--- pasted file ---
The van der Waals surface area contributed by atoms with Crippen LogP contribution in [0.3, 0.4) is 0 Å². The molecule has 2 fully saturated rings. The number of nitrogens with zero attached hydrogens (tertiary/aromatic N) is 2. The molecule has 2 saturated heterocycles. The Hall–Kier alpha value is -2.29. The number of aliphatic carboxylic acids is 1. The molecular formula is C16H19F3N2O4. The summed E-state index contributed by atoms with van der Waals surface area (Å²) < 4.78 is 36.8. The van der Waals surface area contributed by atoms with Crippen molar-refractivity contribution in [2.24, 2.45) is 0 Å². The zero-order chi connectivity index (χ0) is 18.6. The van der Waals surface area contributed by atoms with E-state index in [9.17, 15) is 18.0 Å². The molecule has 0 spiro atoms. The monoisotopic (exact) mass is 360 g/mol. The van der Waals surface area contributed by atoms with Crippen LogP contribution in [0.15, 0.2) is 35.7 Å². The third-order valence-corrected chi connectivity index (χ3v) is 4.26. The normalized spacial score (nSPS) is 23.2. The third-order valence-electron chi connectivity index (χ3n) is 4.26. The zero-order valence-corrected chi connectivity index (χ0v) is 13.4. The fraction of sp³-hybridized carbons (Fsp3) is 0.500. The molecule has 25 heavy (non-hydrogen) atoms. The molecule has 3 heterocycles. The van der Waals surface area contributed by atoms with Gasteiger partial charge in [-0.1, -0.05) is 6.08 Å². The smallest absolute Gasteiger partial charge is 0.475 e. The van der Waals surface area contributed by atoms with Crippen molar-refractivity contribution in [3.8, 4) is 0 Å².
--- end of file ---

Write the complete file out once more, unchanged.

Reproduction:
The van der Waals surface area contributed by atoms with Crippen LogP contribution in [0.3, 0.4) is 0 Å². The molecule has 2 fully saturated rings. The number of nitrogens with zero attached hydrogens (tertiary/aromatic N) is 2. The molecule has 2 saturated heterocycles. The Hall–Kier alpha value is -2.29. The number of aliphatic carboxylic acids is 1. The molecular formula is C16H19F3N2O4. The summed E-state index contributed by atoms with van der Waals surface area (Å²) < 4.78 is 36.8. The van der Waals surface area contributed by atoms with Crippen molar-refractivity contribution in [2.24, 2.45) is 0 Å². The zero-order chi connectivity index (χ0) is 18.6. The van der Waals surface area contributed by atoms with E-state index in [9.17, 15) is 18.0 Å². The molecule has 0 spiro atoms. The monoisotopic (exact) mass is 360 g/mol. The van der Waals surface area contributed by atoms with Crippen LogP contribution in [0.15, 0.2) is 35.7 Å². The third-order valence-corrected chi connectivity index (χ3v) is 4.26. The normalized spacial score (nSPS) is 23.2. The third-order valence-electron chi connectivity index (χ3n) is 4.26. The zero-order valence-corrected chi connectivity index (χ0v) is 13.4. The fraction of sp³-hybridized carbons (Fsp3) is 0.500. The molecule has 25 heavy (non-hydrogen) atoms. The molecule has 3 heterocycles. The van der Waals surface area contributed by atoms with Gasteiger partial charge in [-0.1, -0.05) is 6.08 Å². The smallest absolute Gasteiger partial charge is 0.475 e. The van der Waals surface area contributed by atoms with Crippen molar-refractivity contribution in [3.8, 4) is 0 Å².